Fattman Speaks, Doesn't Clarify

I've avoided writing about this controversy, mainly because I didn't have the time or inclination this week to make phone calls about some dumb-ass thing said by an obscure and powerless state representative -- not that it isn't worthy of follow-up, but I it just wasn't high on my priority list. But I have been curious about how Representative Ryan Fattman of Sutton would walk it back. Now he has -- he tried to explain himself in an interview, and then just now issued a statement -- and I do have something to say.

So first, let me lay it all out for those not up to speed on every comment made by obscure Central Massachusetts state representatives. Bear with me; I want people to be able to read through it themselves before I weigh in below.

It started after Governor Deval Patrick pulled the Commonwealth out of the federal "Secure Communities" program, which seeks to increase deportation of illegal immigrants accused of crimes. The Worcester Telegram & Gazette ran an article Wednesday about area lawmakers upset with Patrick about this, including Fattman, a Republican newly elected last November. Here's the money section:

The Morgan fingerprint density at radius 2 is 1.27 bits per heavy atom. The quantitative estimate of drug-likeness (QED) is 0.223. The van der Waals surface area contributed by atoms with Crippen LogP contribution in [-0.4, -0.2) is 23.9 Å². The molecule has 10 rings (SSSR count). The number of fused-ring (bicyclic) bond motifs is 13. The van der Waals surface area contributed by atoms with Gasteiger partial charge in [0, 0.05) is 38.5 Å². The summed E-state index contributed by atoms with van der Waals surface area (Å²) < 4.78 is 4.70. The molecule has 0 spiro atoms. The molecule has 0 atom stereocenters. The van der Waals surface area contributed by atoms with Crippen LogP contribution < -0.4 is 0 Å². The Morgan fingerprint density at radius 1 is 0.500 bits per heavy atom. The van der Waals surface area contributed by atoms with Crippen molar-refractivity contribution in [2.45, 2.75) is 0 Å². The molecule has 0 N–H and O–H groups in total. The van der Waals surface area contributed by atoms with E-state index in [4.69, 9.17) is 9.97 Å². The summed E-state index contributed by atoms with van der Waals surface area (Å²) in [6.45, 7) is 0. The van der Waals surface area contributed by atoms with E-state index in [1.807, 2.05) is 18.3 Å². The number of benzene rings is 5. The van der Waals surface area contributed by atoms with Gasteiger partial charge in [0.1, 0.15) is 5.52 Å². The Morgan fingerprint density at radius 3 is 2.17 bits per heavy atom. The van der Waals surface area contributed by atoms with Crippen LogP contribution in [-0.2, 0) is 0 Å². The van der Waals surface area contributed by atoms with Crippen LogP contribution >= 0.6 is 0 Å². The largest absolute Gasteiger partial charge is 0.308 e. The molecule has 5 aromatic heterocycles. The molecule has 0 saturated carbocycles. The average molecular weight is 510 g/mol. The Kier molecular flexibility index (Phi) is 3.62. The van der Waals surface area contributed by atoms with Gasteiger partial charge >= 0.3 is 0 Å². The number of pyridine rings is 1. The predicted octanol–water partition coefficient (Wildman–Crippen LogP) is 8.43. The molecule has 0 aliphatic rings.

Mr. Fattman dismissed concerns of some law enforcement officials — cited by the governor — who said using local police to enforce immigration laws could discourage reporting of crime by victims who are illegal immigrants.

Asked if he would be concerned that a woman without legal immigration status was raped and beaten as she walked down the street might be afraid to report the crime to police, Mr. Fattman said he was not worried about those implications.